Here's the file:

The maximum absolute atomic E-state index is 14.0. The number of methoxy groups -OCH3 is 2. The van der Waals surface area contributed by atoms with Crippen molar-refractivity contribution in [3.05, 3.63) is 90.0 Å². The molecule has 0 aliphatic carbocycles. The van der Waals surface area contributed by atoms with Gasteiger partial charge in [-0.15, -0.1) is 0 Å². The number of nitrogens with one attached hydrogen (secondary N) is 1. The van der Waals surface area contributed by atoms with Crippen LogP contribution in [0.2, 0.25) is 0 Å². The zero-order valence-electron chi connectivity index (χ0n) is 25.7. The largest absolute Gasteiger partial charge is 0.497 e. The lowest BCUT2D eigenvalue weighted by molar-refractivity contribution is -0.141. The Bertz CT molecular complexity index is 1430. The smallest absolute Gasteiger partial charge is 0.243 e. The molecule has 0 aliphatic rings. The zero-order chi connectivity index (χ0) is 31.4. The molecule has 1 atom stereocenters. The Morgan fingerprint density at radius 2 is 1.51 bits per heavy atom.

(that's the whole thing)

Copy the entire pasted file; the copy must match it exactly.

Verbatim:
The maximum absolute atomic E-state index is 14.0. The number of methoxy groups -OCH3 is 2. The van der Waals surface area contributed by atoms with Crippen molar-refractivity contribution in [3.05, 3.63) is 90.0 Å². The molecule has 0 aliphatic carbocycles. The van der Waals surface area contributed by atoms with Gasteiger partial charge in [-0.15, -0.1) is 0 Å². The number of nitrogens with one attached hydrogen (secondary N) is 1. The van der Waals surface area contributed by atoms with Crippen LogP contribution in [0.2, 0.25) is 0 Å². The zero-order valence-electron chi connectivity index (χ0n) is 25.7. The largest absolute Gasteiger partial charge is 0.497 e. The lowest BCUT2D eigenvalue weighted by molar-refractivity contribution is -0.141. The Bertz CT molecular complexity index is 1430. The smallest absolute Gasteiger partial charge is 0.243 e. The molecule has 0 aliphatic rings. The zero-order chi connectivity index (χ0) is 31.4. The molecule has 1 atom stereocenters. The Morgan fingerprint density at radius 2 is 1.51 bits per heavy atom.